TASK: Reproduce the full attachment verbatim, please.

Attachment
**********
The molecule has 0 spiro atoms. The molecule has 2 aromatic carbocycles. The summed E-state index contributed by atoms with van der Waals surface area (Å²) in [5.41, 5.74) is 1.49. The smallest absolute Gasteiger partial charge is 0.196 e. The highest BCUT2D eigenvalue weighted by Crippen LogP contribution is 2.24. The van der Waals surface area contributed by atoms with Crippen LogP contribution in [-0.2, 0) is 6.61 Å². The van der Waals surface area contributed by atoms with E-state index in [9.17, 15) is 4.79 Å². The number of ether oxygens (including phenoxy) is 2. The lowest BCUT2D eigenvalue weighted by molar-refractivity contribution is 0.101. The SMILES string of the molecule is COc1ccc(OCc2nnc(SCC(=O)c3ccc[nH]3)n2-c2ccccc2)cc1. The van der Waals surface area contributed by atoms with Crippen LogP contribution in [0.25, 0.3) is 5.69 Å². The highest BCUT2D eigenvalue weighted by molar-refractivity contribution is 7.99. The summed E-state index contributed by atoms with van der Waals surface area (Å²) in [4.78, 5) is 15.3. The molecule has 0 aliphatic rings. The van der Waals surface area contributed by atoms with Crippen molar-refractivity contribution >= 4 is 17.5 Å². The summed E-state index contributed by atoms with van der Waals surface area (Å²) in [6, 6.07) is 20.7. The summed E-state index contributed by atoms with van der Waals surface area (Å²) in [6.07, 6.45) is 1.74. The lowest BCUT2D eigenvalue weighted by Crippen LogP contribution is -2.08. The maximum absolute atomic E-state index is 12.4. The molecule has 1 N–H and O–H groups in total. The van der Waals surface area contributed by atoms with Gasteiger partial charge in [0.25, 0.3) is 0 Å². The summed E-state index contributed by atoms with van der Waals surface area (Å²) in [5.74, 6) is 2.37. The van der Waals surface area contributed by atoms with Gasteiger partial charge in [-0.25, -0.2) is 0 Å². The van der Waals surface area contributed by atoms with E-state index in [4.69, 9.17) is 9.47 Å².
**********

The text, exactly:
The molecule has 0 spiro atoms. The molecule has 2 aromatic carbocycles. The summed E-state index contributed by atoms with van der Waals surface area (Å²) in [5.41, 5.74) is 1.49. The smallest absolute Gasteiger partial charge is 0.196 e. The highest BCUT2D eigenvalue weighted by Crippen LogP contribution is 2.24. The van der Waals surface area contributed by atoms with Crippen LogP contribution in [-0.2, 0) is 6.61 Å². The van der Waals surface area contributed by atoms with E-state index in [9.17, 15) is 4.79 Å². The number of ether oxygens (including phenoxy) is 2. The lowest BCUT2D eigenvalue weighted by molar-refractivity contribution is 0.101. The SMILES string of the molecule is COc1ccc(OCc2nnc(SCC(=O)c3ccc[nH]3)n2-c2ccccc2)cc1. The van der Waals surface area contributed by atoms with Crippen LogP contribution in [0.25, 0.3) is 5.69 Å². The highest BCUT2D eigenvalue weighted by molar-refractivity contribution is 7.99. The summed E-state index contributed by atoms with van der Waals surface area (Å²) in [4.78, 5) is 15.3. The molecule has 0 aliphatic rings. The van der Waals surface area contributed by atoms with Crippen molar-refractivity contribution >= 4 is 17.5 Å². The summed E-state index contributed by atoms with van der Waals surface area (Å²) in [6, 6.07) is 20.7. The summed E-state index contributed by atoms with van der Waals surface area (Å²) in [6.07, 6.45) is 1.74. The lowest BCUT2D eigenvalue weighted by Crippen LogP contribution is -2.08. The maximum absolute atomic E-state index is 12.4. The molecule has 1 N–H and O–H groups in total. The van der Waals surface area contributed by atoms with Gasteiger partial charge in [0.25, 0.3) is 0 Å². The summed E-state index contributed by atoms with van der Waals surface area (Å²) in [5.74, 6) is 2.37. The van der Waals surface area contributed by atoms with Gasteiger partial charge in [-0.25, -0.2) is 0 Å². The van der Waals surface area contributed by atoms with E-state index in [4.69, 9.17) is 9.47 Å².